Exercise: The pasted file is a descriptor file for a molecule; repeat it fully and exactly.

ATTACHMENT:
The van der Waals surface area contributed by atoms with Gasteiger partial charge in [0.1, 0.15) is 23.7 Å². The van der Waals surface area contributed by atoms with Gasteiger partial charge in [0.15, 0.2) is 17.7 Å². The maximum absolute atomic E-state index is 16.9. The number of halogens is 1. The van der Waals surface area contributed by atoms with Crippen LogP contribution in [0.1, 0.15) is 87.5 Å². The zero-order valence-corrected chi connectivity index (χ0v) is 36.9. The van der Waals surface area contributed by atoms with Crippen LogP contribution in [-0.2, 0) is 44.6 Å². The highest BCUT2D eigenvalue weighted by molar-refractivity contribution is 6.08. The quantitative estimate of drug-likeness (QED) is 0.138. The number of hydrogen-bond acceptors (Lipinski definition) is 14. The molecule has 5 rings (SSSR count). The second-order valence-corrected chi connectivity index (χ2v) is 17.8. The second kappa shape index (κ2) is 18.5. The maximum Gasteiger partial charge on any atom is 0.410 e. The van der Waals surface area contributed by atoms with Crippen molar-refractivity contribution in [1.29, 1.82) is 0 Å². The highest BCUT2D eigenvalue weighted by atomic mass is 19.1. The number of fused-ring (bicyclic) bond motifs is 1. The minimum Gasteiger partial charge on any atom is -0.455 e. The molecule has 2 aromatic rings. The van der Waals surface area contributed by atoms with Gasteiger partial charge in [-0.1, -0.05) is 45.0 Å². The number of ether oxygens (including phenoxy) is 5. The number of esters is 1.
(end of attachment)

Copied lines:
The van der Waals surface area contributed by atoms with Gasteiger partial charge in [0.1, 0.15) is 23.7 Å². The van der Waals surface area contributed by atoms with Gasteiger partial charge in [0.15, 0.2) is 17.7 Å². The maximum absolute atomic E-state index is 16.9. The number of halogens is 1. The van der Waals surface area contributed by atoms with Crippen LogP contribution in [0.1, 0.15) is 87.5 Å². The zero-order valence-corrected chi connectivity index (χ0v) is 36.9. The van der Waals surface area contributed by atoms with Crippen LogP contribution in [-0.2, 0) is 44.6 Å². The highest BCUT2D eigenvalue weighted by molar-refractivity contribution is 6.08. The quantitative estimate of drug-likeness (QED) is 0.138. The number of hydrogen-bond acceptors (Lipinski definition) is 14. The molecule has 5 rings (SSSR count). The second-order valence-corrected chi connectivity index (χ2v) is 17.8. The second kappa shape index (κ2) is 18.5. The maximum Gasteiger partial charge on any atom is 0.410 e. The van der Waals surface area contributed by atoms with Crippen molar-refractivity contribution in [1.29, 1.82) is 0 Å². The highest BCUT2D eigenvalue weighted by atomic mass is 19.1. The number of fused-ring (bicyclic) bond motifs is 1. The minimum Gasteiger partial charge on any atom is -0.455 e. The molecule has 2 aromatic rings. The van der Waals surface area contributed by atoms with Gasteiger partial charge in [-0.1, -0.05) is 45.0 Å². The number of ether oxygens (including phenoxy) is 5. The number of esters is 1.